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Journey to Self

by Peggy Lamb, Exploring Creativity Coordinator for Truth Be Told

Rca, Krystal, Brandi, Kathy, Linda, and Nancy: six women in the white garb of inmates and I sit in a circle in the spacious chapel at the Hilltop Unit in Gatesville, TX. They are in the Female Sex Offender Treatment Program. We are here to do a deep dive into creativity – to collaboratively create Journey to Self, a dance/theater piece they will perform in Truth Be Told’s Miracles in Human Form show for their fellow inmates.

I look at their nervous and expectant faces. These six women have been chosen to participate in this project by their therapists because they have demonstrated a commitment to their recovery.

I reassure them that my intention is to create a divinely inspired, perfectly-imperfect piece. I see their breathing deepen and faces relax a bit but still they are nervous and insecure. They are not professional dancers and have never performed. Who wouldn’t be nervous?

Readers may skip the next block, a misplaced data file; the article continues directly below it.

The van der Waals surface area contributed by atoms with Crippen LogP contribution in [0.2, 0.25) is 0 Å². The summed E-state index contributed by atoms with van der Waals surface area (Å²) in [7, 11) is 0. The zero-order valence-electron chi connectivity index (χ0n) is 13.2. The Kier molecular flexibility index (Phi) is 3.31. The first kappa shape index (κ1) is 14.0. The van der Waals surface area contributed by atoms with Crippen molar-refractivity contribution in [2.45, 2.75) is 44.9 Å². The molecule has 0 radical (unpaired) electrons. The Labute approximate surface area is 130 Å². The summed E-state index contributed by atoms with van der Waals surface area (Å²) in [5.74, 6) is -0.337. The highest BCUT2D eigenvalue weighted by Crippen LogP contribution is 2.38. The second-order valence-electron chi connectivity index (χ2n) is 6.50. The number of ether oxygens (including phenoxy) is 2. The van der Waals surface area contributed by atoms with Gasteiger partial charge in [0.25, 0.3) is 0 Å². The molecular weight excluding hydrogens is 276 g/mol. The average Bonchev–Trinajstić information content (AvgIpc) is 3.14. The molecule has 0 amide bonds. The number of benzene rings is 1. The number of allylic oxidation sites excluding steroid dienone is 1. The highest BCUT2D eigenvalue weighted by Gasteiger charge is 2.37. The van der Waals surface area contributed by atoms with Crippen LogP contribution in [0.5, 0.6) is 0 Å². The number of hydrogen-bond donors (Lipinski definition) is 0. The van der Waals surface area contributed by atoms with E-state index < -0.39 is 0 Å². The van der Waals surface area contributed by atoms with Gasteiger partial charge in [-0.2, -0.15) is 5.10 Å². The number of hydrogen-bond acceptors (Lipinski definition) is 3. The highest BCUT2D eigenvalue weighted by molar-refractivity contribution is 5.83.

It’s time to move, to quiet the monkey-mind, and to feel our feet! We start with saying our name and doing a movement, then Whoosh-Bang-Pow (a movement game that gets even the most uptight person laughing.) After Whoosh-Bang-Pow I lead them in Flocking, an exercise that culminates in the group walking together at the same tempo (which is harder than it sounds.). We’ll use this in the final section of our performance when the women-in-white form a procession and walk slowly downstage to Alison Krause’s Down to the River to Pray.

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We gather again in a circle — now we are a much more relaxed and embodied group of women. We read a couple of poems I’ve selected: Wild Geese by Mary Oliver (tell me about despair, yours and I will tell you mine), The Healing Time by Pesha Gertler (the old wounds, the old misdirections, and I lift them one by one close to my heart and I say holy holy), and that powerful quote by Maya Angelou, “There is no agony like bearing an untold story inside of you.”

I ask the group if they are familiar with Maya Angelou. Most of them are through her Phenomenal Woman poem. Brandi, a white thirty-something mother of six says, “I named my daughter after her.”